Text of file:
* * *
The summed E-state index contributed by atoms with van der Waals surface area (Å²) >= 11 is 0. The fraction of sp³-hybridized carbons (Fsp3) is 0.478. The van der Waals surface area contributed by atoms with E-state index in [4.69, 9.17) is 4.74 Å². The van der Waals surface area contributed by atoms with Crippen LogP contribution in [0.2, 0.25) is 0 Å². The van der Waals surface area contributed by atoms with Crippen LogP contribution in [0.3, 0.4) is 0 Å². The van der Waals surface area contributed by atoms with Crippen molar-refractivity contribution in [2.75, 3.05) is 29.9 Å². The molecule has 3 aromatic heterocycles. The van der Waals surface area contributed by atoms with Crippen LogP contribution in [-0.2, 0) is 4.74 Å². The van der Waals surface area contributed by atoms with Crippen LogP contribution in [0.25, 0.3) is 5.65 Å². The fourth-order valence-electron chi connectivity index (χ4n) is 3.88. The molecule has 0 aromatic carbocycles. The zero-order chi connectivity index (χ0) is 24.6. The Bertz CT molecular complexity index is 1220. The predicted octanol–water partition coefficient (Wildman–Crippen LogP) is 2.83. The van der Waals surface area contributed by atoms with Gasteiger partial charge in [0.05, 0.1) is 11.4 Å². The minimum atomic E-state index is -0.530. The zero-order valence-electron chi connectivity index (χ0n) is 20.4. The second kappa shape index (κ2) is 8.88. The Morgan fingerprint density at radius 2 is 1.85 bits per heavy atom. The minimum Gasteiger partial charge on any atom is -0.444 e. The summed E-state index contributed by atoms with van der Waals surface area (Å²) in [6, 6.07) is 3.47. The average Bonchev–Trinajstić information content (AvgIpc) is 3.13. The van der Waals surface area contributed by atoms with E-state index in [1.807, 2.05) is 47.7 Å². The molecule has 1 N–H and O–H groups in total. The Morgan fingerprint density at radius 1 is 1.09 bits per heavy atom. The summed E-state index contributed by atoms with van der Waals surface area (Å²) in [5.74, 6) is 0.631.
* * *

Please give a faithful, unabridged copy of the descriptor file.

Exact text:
The summed E-state index contributed by atoms with van der Waals surface area (Å²) >= 11 is 0. The fraction of sp³-hybridized carbons (Fsp3) is 0.478. The van der Waals surface area contributed by atoms with E-state index in [4.69, 9.17) is 4.74 Å². The van der Waals surface area contributed by atoms with Crippen LogP contribution in [0.2, 0.25) is 0 Å². The van der Waals surface area contributed by atoms with Crippen LogP contribution in [0.3, 0.4) is 0 Å². The van der Waals surface area contributed by atoms with Crippen molar-refractivity contribution in [2.75, 3.05) is 29.9 Å². The molecule has 3 aromatic heterocycles. The van der Waals surface area contributed by atoms with Crippen LogP contribution in [-0.2, 0) is 4.74 Å². The van der Waals surface area contributed by atoms with Crippen LogP contribution in [0.25, 0.3) is 5.65 Å². The fourth-order valence-electron chi connectivity index (χ4n) is 3.88. The molecule has 0 aromatic carbocycles. The zero-order chi connectivity index (χ0) is 24.6. The Bertz CT molecular complexity index is 1220. The predicted octanol–water partition coefficient (Wildman–Crippen LogP) is 2.83. The van der Waals surface area contributed by atoms with Gasteiger partial charge in [0.05, 0.1) is 11.4 Å². The minimum atomic E-state index is -0.530. The zero-order valence-electron chi connectivity index (χ0n) is 20.4. The second kappa shape index (κ2) is 8.88. The Morgan fingerprint density at radius 2 is 1.85 bits per heavy atom. The minimum Gasteiger partial charge on any atom is -0.444 e. The summed E-state index contributed by atoms with van der Waals surface area (Å²) in [6, 6.07) is 3.47. The average Bonchev–Trinajstić information content (AvgIpc) is 3.13. The van der Waals surface area contributed by atoms with E-state index in [1.807, 2.05) is 47.7 Å². The molecule has 1 N–H and O–H groups in total. The Morgan fingerprint density at radius 1 is 1.09 bits per heavy atom. The summed E-state index contributed by atoms with van der Waals surface area (Å²) in [5.74, 6) is 0.631.